Spotlight on Research: Ben Snyder examines surveillance, privacy

Shaheen Currimjee

Baltimore is unlike most major cities in the U.S. in that it is facing an unprecedented, and rising, level of violent crime. In response, Baltimore has invested in surveillance technologies to prevent and reduce crimes; however, these programs can be highly controversial. 

Assistant Professor of Sociology Ben Snyder is involved in assessing one of these proposed technologies: Wide Area Motion Imagery (WAMI). Developed during the Iraq War to catch roadside bombers, “WAMI is a surveillance tool that uses a powerful array of cameras mounted onto a regular plane, like a Cessna,” Snyder said. “It flies around the city in a circular orbit, and it takes one photo per second, and each photo is stitched together into this moving image of the entire city.” 

Law enforcement can use this technology to track a person or object in the images throughout time. The protocol starts out from a 911 call when a citizen reports a violent crime and their location. Then, analysts from Persistence Surveillance Systems (PSS) — the owners of WAMI — pull up the imagery of that area and attempt to witness the crime. If they find the perpetrator, they can then track them into and out of the crime scene, and that information will be given to the investigators on the case. This technology acts as a time machine, allowing people to be tracked both in the past and in the future. 

Snyder stressed the importance of understanding that WAMI “captures crime, but it also captures the entire city, everybody walking around like little ants on the sidewalk.” This causes “massive privacy implications and [therefore] is a very controversial piece of technology,” he said. However, advocates for this system claim that the imagery is highly pixelated and, therefore, cannot be used to distinguish actual individuals. 

Snyder said he agrees in that the images “look like a kind of smudgy, out-of-focus image of a city, [as] you would see if you were sitting in an airplane and looking down.” He continued, “but what the technology does is it tracks the time and movement of objects with extreme precision.” With that in mind, you could easily synchronize the movements it captures with other technologies already in place in the city, such as CCTV (closed-circuit television).  

“If a person walks by six CCTV cameras, you can then see exactly what second of the day they walked past those cameras and request that imagery, stitch it all together, and you can see exactly what someone looks like,” Snyder said. “You can see the color of their skin, what their car looks like and their license plate number.” 

Talk of integrating this technology into the city resulted in a division in Baltimore — an already highly segregated city — between African American and white populations. The lesser-known division, however, is within the black community itself. Many black members of the middle class and church are in favor of WAMI and PSS, Snyder said. 

“The reasons boiled down to the fact that they are living in a neighborhood with a shooting every day, sometimes multiple in a day,” Snyder said. In their neighborhoods, it can be dangerous to report a crime, because of potential retribution. “If the technology could witness crimes for them, that would be a huge relief,” he said. “It could be a game-changer.”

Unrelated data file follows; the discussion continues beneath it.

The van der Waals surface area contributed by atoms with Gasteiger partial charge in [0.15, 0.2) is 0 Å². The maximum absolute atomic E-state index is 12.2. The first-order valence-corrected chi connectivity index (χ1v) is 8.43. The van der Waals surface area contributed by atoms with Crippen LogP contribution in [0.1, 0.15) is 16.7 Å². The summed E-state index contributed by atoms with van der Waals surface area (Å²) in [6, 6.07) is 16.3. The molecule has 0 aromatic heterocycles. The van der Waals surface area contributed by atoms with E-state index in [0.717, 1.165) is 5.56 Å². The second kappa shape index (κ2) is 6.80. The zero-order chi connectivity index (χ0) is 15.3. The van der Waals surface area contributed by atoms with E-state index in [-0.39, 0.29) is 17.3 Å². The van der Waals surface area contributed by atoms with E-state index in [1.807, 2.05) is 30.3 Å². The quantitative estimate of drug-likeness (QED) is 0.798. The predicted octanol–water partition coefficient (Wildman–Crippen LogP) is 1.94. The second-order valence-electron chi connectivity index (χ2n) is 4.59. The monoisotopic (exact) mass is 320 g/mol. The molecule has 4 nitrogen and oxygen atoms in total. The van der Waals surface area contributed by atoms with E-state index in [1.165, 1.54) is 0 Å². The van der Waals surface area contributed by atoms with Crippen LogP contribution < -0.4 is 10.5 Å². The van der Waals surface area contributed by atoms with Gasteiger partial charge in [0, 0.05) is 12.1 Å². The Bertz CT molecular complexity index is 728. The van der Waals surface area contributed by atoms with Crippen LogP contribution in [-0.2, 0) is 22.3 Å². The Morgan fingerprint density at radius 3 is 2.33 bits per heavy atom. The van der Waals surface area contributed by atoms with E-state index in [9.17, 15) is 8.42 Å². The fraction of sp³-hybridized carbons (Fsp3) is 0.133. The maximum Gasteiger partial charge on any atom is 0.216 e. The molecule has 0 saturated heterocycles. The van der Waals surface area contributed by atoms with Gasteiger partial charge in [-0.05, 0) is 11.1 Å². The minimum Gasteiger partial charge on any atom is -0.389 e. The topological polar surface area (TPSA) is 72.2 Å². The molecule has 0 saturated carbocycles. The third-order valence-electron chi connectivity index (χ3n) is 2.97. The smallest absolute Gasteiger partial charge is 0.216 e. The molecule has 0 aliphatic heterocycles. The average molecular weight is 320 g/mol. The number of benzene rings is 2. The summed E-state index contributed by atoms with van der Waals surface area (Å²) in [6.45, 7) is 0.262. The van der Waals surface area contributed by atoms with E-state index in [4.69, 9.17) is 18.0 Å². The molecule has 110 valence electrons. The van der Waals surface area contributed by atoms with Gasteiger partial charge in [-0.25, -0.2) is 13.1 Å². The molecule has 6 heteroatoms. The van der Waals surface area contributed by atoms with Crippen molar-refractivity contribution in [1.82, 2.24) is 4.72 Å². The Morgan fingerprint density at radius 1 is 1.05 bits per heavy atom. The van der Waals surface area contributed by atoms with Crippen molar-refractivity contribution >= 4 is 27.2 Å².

Other black community members are against the use of this technology because of its pro-imprisonment message. For Snyder, this line of reasoning makes sense given the level of distrust and the well-known corruption in the police system. 

Snyder’s research raises the issue of Fourth Amendment protections. Currently, he said, federal law does not ban WAMI or similar technologies. “[There is] pretty good reason to think that over the next decade there will be major changes in the law,” he said. “We need to reformulate by what we mean by warranted search and seizure.”

This is Snyder’s first project involving the criminal justice system. He was interested in learning about the legal apparatus that allows technologies of mass scale to explicitly work in that way have been. “It’s shocking to me and worrisome,” Snyder said. “The way technology is headed is not going in the right way… We need to be documenting exactly how these technologies are played out on the ground, not in theory, but how actual people are using and interpreting them.” 

His research also stemmed from the philosophical and theoretical point of view of the data. Specifically, Snyder is analyzing whether or not there is objectivity in technology and how data-driven policing operates. “I am somewhat skeptical that data could ever provide us with the kind of truth that we hope it would,” he said. 

Along with his research paper, “Big Brother’s Bigger Brother,” Snyder is writing a book on the practice of watching the watchers. Snyder said that the focus of the book will use police-watcher and court-watcher accounts to try to reform the system.

Should Baltimore make use of the spy plane? “My gut tells me it’s a bad idea, Snyder said. “But there are people in Baltimore who have such deep hope in this technology, and their point of view cannot be dismissed.” 

One of his friends, a pastor, said that people who lose loved ones to gun violence often ask her whether she has news. “They ask ‘Do you know anything about my case? Has the spy plane been up at the time when my boy was killed?’ Because the police came and took pictures of the crime scene and that’s the last thing I’ve heard,” Snyder said. 

Assessing whether this technology should be implemented becomes difficult. “Are you honestly going to say that we shouldn’t use this technology because it might violate my privacy or Fourth Amendment law?” Snyder asked. “That’s an insulting retort to that person’s pain. I have a really hard time weighing these things. I think it is a dilemma.”